The relationship between emotions, stress and health it is so clear that it is one of the few health keys experts agree on.
Chronic stress can damage уоur lоng-tеrm hеаlth and diminish your sense of well-being. While it is natural tо experience a measure of tension and worry whеn dеаlіng wіth every day life, work, and relationships, іt’ѕ when ѕtrеѕѕful feelings plague you day after day, week after week that it disrupts your body processes and increases your rіѕk оf dеvеlоріng сеrtаіn mental and physical illnesses.
The link between stress and health is so strong that researchers estimate that stress related illnesses account for upwards of 80% of non-genetic health problems. If you expand your view of stress to include the burden of chemical toxins, unhealthy lifestyles and fake foods on our minds and bodies, in addition to mental distress, the number gets pretty close to 100%.
Chronic, or long-term stress of any kind, not only contributes to your risk of contracting a disease, it can speed the progression of illnesses you already have and make them worse.
Humans experience stress from a variety of internal and external factors and your responses to them conscious and unconscious.
Mental, physical, and environmental stress factors play a role in cancer, heart disease, depression, anxiety, AIDS, aging and auto-immune disease. By depressing the immune system, chronic distress increases the likelihood of contracting a viral or bacterial infection.
When people use the word 'stress' they are usually referring to mental or emotional stress. We would do better health wise if we become more aware of all types of stress and take steps to minimize those that pose very real health threats.
You likely live in an environment full of electro-magnetic fields. There are thousands of chemicals making their way into your body through your food, water and air supply. It is inescapable. You may have a mouth full of mercury fillings releasing vapors every time you brush, bite down and eat. This out gassing goes on for years and years.
Having to deal with these pollutants puts a demand on organs of elimination and cells that have to function in a less than optimal environment. What is especially damaging is that these health harmers may go unnoticed in the body until the damage is done.
You have probably noticed that after a long stint of worrying or overwork, you come down with a cold or flu. You may also have noticed that it sometimes takes months for your energy level to get back to normal.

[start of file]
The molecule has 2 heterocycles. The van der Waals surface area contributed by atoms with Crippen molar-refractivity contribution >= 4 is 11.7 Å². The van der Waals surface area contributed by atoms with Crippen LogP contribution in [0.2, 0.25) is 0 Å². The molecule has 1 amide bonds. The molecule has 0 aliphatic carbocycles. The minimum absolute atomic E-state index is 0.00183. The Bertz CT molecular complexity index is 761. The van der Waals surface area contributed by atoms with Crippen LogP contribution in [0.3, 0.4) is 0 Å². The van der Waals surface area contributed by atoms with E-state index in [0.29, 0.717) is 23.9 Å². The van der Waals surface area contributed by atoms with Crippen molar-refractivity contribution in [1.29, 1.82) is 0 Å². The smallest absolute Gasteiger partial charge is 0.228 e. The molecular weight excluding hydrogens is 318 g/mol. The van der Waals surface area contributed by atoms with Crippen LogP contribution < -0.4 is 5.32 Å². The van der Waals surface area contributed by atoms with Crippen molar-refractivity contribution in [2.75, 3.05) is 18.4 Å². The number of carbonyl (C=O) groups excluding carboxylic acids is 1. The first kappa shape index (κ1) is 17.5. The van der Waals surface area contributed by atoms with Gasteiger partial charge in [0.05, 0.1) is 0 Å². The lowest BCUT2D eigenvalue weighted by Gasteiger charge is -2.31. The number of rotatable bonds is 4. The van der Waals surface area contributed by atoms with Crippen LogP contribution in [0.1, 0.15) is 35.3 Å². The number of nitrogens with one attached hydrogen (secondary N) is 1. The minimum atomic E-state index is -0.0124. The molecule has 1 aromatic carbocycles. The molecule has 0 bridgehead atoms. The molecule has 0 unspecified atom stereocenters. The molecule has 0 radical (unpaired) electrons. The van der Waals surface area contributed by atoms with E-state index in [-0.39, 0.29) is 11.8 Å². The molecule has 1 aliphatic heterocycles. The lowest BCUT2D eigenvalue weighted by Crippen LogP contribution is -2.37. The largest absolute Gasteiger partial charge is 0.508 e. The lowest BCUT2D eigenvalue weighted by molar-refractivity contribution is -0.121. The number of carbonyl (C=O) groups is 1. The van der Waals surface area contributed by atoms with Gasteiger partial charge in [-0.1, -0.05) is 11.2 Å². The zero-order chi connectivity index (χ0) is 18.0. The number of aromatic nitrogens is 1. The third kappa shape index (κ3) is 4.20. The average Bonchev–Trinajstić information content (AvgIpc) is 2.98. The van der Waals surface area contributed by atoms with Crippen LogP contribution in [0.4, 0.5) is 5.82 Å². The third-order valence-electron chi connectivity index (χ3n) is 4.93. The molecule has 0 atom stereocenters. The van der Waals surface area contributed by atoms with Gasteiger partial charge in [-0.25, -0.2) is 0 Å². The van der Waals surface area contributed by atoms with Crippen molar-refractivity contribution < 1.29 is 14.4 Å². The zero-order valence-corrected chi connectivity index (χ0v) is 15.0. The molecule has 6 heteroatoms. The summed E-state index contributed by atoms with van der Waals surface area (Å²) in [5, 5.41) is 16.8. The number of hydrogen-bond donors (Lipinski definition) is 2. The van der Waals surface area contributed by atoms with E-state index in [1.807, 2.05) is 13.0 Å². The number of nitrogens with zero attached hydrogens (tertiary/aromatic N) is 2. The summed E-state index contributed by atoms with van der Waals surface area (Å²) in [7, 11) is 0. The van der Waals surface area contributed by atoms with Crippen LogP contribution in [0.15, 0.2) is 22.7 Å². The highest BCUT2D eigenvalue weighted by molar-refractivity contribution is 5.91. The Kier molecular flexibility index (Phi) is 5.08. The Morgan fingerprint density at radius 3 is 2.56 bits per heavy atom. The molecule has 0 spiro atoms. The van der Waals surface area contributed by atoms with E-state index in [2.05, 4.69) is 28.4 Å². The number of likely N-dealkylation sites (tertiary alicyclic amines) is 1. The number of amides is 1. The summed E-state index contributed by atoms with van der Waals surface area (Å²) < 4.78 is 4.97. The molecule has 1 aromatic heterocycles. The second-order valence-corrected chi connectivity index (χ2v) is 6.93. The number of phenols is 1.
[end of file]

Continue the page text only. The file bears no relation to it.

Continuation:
Dr. Hamer, developer of the German New Medicine, noted that the connection between mental stress and health is so strong that he could trace every cancer case he studied, including his own, to an emotional trauma that occurred up to three years before the diagnosis.
The relationship between emotions, stress and health is evident in animals as well as people. It is so common for animals and fish fed kept in cramped quarters to become ill that they often spend their lives on antibiotics.
Physically demanding exercise can also be taxing, even if you enjoy the activity. A moderate amount of physical stress is beneficial. It tones the cardiovascular system and the muscles. Too much exertion depletes your energy, strains your system, and may promote illness. Research shows that long distance running scars to the heart.
A while back I met a woman who gave up teaching aerobics even though she enjoyed it because she always felt tired and unwell. She began thriving when she switched to yoga. For her, aerobics was too physically stressful. Other people thrive on this kind of intense exercise.
Besides the chemicals in your food, eating lots of fake foods devoid of nutrients and full of sugar and trans-fats cause your body to cope by spiking insulin, using up nutrients and fighting free radical damage. That puts stress on your pancreas, digestive system and elimination system.
In this series of articles relating to stress and health you will explore how stress affects you in mind and body.
Many of the long-term health harming effects of stress on health are the result of chronically elevated levels of cortisol and diminished DHEA hormone. In the short term, your body can handle this natural response, but it is not designed to be triggered on a continual basis as is common in modern day living.
Over time, this strain can and often does cause physical and mental health conditions such as premature aging, anxiety, heart disease, obesity and more.
Understanding how stress affects your well-being is the first step to alleviating it. Reducing your levels of distress is one of the very best things you can do for your health.
You will see this advice echoed across this site - to get well and stay well you must do all you can to relax and protect yourself from all kinds of damaging stress.
Do everything possible to detox your life of mental and physical toxins, which are major sources of stress and health conditions of many kinds. Your health will thank you.
Chronic Stress and Health page updated 10/2020